Critics Are Slamming ‘Conversations With Friends’ for Being Uneventful, but What if That’s the Whole Point?
CWF functions as proof that introverted narrators make for strong books and weak TV shows. However, I applaud the show for staying true to its identity and not trying to be something else.
In a scene from Conversations With Friends, Nick (played by Joe Alwyn) tells Frances (played by Alison Oliver) that people tend to find him “a bit cold and not very fun,” and Frances responds by saying that people tend to have the same feelings toward her. One can’t possibly expect two main characters with such bland traits to captain a storyline with any promise, which may explain much of the poor feedback viewers have given Sally Rooney’s second TV adaptation since its release on May 15.
The Guardian described the series as “an aggressively uneventful affair stuffed with meaningful looks and strained silences.” The reviewer wondered: “Why doesn’t anyone speak? Why can’t anything happen?” The Washington Post went as far as to write: “So snoozy you’re better off taking a nap.” But, as a longtime Sally Rooney fan and a longtime devil’s advocate, I’m here to defend the TV adaptation against these criticisms.
For some background, Conversations With Friends follows college students Bobbi (played by Sasha Lane) and Frances as their lives entangle with those of an older, married couple, Melissa (played by Jemima Kirke) and Nick. With a backdrop of gloomy Dublin, we see the fragility of these relationships as their players tightrope over the chasm between their differing social and financial positions. As Frances begins an affair with Nick, she struggles not just with the agonizingly philosophical discrepancies between right and wrong, but with the very notion that her actions have real consequences.
It doesn’t use sex scenes and scandal to spit up a cheap version of itself more apt to compete with shows like Bridgerton and Sex/Life, but instead uses them to help us understand these self-pitying, sadsack characters — and eventually root for them.
Those who have read the novel, or any Sally Rooney novel, are likely familiar with Rooney’s simple writing style. Her stories are defined less by the events that happen to characters and more by the ways the characters process and respond to these events. She writes about action in Conversations With Friends by using pared-back sentences such as “I kissed him. He let me.” But as her characters process the action, she writes with more analytical tack, spinning out convoluted sentences such as “At times I thought this was the worst misery I had experienced in my life, but it was also a very shallow misery, which at any time could have been relieved completely by a word from him and transformed into idiotic happiness.”
The complex thought processes of Rooney’s characters has proven challenging to translate to television; therefore, when we watch the show without this background knowledge of her writing style, we miss the intricate, almost torturous web of social and political analysis injected into every simple action. Now — a delayed disclaimer. I am by no means in a position to stand up on the “I’ve read the book” soapbox and preach to the masses about how “It’s not boring; you just don’t get it.” Because let’s face it: these characters are dull, and they’ll tell you that themselves. And when we don’t have the luxury of reading the narrator’s inner monologue, mapping our way through the underscrub of Frances’ mind, we are left with a bareboned version of this story that is, admittedly, less vivid.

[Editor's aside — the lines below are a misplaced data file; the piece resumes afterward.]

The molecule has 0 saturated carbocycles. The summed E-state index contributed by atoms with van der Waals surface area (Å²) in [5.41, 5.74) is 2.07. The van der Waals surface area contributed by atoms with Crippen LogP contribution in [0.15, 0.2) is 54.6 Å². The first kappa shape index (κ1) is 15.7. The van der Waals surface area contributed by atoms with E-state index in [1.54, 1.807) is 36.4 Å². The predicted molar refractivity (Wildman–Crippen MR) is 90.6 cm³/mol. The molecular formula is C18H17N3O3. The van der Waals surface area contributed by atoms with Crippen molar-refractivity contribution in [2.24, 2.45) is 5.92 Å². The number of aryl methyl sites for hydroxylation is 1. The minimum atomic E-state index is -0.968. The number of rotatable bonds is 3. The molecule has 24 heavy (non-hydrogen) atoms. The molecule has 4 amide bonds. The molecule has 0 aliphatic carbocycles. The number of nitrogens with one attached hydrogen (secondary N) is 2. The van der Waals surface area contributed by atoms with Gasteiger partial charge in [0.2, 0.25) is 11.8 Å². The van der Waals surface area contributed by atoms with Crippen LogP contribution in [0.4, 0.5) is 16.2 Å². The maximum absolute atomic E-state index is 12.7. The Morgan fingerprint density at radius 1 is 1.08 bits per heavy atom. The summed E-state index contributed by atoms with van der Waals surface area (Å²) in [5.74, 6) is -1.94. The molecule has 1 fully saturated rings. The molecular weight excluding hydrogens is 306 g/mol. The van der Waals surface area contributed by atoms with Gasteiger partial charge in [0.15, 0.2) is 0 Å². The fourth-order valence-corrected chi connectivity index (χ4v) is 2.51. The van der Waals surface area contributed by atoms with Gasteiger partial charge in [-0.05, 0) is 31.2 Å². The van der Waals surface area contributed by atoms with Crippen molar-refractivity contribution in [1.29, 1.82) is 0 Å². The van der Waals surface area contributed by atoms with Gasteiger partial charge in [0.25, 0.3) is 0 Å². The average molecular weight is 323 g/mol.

A Vanity Fair headline states “Conversations with Friends Isn’t Quite Loud Enough,” and to this I’ll argue that it’s not meant to be loud. I view the idleness of the show’s events as a reflection of Frances and her own passivity. She hesitates to declare a personality for herself so that she can live her life in a way that will never disturb the world around her. Bobbi is constantly accusing her of not saying what she’s thinking — an action (or lack of) that the show seems to emulate.
The same thing applies to Nick. While fans have slammed Alwyn for “making Nick so boring,” it goes unnoticed that Nick is, as it happens, an incidentally boring character — at least at surface level. In the novel, after Bobbi and Frances first meet Nick, Bobbi privately criticizes Nick for “hardly opening his mouth,” to which Frances replies: “He had a humorous silence about him.” It’s unfair to blame Alwyn and Oliver for their characters’ awkward, stiff conversations, as that is a defining part of their relationship in its beginning stages.
CWF functions as proof that introverted narrators make for strong books and weak TV shows. However, I applaud the show for staying true to its identity and not trying to be something else. It doesn’t use sex scenes and scandal to spit up a cheap version of itself more apt to compete with shows like Bridgerton and Sex/Life, but instead uses them to help us understand these self-pitying, sadsack characters — and eventually root for them.
So, maybe all these negative reactions aren’t the sum of some bad screenwriting. Maybe this particular show is just about two people who are a bit cold, and not very fun.